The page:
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How to read food labels?

By my daily sugar

Nutrition labels provide a wealth of information about what is in the foods you eat, which can help you to make healthier food choices.

When you are reading a food label, pay attention to the following points:

SERVING SIZE:

A serving size is a standardised amount of a food or drink listed on the Nutrition label. This is important because the nutrient label lists you how much of each nutrient is contained in one serving. Note that most packages contain more than one serving.

For example: A chips packet might mention as 4 servings and provide the nutrition information for each serving. You might indulge in over-eating if you consume the entire packing considering that it is only   1 serving.

Calorie Count: 

It gives you information about the energy content. This indicates the number of calories present per serving. So select foods based on your energy requirement. For example, if you want to lose weight than you should consider low-calorie foods.

Remember that if your daily calorie requirement is 1500 calories then you should count your calories to ensure that you do not indulge in overeating.

Saturated Fat:

Saturated fat is an unhealthy type of fat that can raise low-density lipoprotein (LDL) (bad) cholesterol. Choose foods with less saturated fat – foods with 1 gram or less per serving are considered low in saturated fat.

Trans Fat:

Trans fat is an unhealthy type of fat that can raise low-density lipoprotein (LDL) (bad) cholesterol and reduce high-density lipoprotein (HDL) (good) cholesterol. Look for 0 g of trans fat on food labels and avoid foods that contain hydrogenated/partially hydrogenated fats.

Sodium:

  • High-sodium foods include canned foods, luncheon meats, processed foods, and many condiments
  • Low-sodium products have less than 140 mg of sodium per serving

If you have high blood pressure, it is especially important that you choose low-sodium products.

Total Carbohydrate:

This is the combined total grams of the different types of carbohydrate. Carbs raise blood sugar more than protein or fat.

  • One carb serving is equal to 15 g of carbohydrate - Both starch and sugar are included in the total grams of carbohydrate.

Protein:

For most people with diabetes, the amount of protein you need is the same as for people without diabetes. Proteins are found in:

  • Beef and pork
  • Poultry
  • Fish and shellfish
  • Eggs
  • Dairy products
  • Plant-based proteins, like beans, nuts, and tofu

Try to get the protein you need from low-fat sources like lean meats, poultry and fish, low-fat dairy products, and vegetarian protein sources like tofu.

 

% Daily Value or % RDA

This figure shows what percentage of a nutrient is found per serving. Daily value (DV) is hinged on a 2000 - calorie diet for a healthy adult. Like, if the label mentions 20% for iron, it means that single serving will provide you 20 per cent of the iron you need to consume daily. Along with this, %DV only gives information whether the food is a good or bad source of nutrients that it contains.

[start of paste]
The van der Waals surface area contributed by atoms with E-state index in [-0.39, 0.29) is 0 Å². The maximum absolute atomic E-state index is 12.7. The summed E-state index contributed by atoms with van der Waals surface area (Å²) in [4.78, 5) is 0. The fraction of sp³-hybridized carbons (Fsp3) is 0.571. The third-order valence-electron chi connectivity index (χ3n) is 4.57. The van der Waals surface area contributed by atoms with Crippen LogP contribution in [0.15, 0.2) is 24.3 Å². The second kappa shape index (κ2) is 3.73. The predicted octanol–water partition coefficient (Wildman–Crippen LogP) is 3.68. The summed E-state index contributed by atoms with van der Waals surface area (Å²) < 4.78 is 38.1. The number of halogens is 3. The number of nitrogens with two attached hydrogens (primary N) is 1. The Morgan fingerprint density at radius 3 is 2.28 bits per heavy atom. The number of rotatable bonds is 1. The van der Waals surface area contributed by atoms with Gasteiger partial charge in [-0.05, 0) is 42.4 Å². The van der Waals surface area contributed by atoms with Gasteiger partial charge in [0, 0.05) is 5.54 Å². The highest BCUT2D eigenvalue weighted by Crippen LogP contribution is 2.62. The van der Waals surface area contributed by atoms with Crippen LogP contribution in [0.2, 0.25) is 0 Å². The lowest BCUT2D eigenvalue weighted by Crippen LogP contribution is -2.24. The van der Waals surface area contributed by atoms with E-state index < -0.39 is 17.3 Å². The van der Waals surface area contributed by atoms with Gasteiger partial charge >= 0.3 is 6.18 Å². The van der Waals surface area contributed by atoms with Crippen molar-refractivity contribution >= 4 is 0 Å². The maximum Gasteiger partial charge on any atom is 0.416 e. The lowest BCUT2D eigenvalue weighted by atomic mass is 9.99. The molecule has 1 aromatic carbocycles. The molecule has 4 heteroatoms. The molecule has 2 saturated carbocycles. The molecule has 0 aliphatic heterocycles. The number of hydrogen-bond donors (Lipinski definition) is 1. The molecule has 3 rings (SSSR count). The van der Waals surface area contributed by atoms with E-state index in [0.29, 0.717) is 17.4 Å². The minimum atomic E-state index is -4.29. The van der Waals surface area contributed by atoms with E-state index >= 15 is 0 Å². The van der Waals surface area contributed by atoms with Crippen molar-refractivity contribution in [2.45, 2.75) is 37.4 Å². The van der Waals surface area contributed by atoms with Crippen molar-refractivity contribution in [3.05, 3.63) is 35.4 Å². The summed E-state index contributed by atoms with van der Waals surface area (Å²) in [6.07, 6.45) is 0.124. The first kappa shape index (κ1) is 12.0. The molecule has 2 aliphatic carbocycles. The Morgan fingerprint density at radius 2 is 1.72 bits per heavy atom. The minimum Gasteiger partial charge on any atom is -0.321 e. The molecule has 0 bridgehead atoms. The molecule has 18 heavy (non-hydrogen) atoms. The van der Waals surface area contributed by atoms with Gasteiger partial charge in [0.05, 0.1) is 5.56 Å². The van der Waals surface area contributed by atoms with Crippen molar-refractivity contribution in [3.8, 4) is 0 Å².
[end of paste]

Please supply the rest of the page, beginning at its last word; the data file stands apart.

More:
Some of the food products represent their nutrient content as daily value while some show as per cent RDA. % RDA  is the Recommended Dietary Allowances which refers to the quantity of nutrient and calorie intake per day which is considered essential for maintaining good health.

Pay attention to food claims:

FSSAI is ensuring that food companies abide by the guideline laid down by them before making any claim about the food item.

The guideline for some of the common food claims are:

Nutrient/ component

Claim

Conditions

Energy/Calorie

Low

· Not more than 40 kcal per 100 g for solids

· 20 kcal per 100 ml for liquids

Free

· Not more than 4 kcal per 100 ml for liquids.

Fat

Low

· Not more than 3 g of fat per 100 g for solids or 1.5 g of fat per 100ml for liquids.

Free

· Not more than 0.5 g of fat per 100 g for solids or 100 ml for liquids.

Sugars

Low

· The product contains not more than 5 g of sugars per 100 g for solids or 2.5 g of sugars per 100 ml for liquids.

Free

· The product contains not more than 0.5 g of sugars per 100 g for solids or 100 ml for liquids.

Trans fat

Free

· The food contains less than 0.2g trans fat per 100 g or 100ml of food

Sodium free

Low

· Product contains not more than 0.12 g of sodium per 100 g for solids or 100 ml for liquids.

Very Low

· Product contains not more than 0.04 g of sodium per 100 g for solids or 100 ml for liquids.

Sodium Free

· Product contains not more than 0.005g of sodium per 100 g for solids or 100 ml for liquids.

 

Reading food labels is a good way to understand the amount and type of nutrients that you are consuming, and it can help you to make healthier food choices.

 

Tags: diabetes, type 2 diabetes, diet, food label, nutrition information

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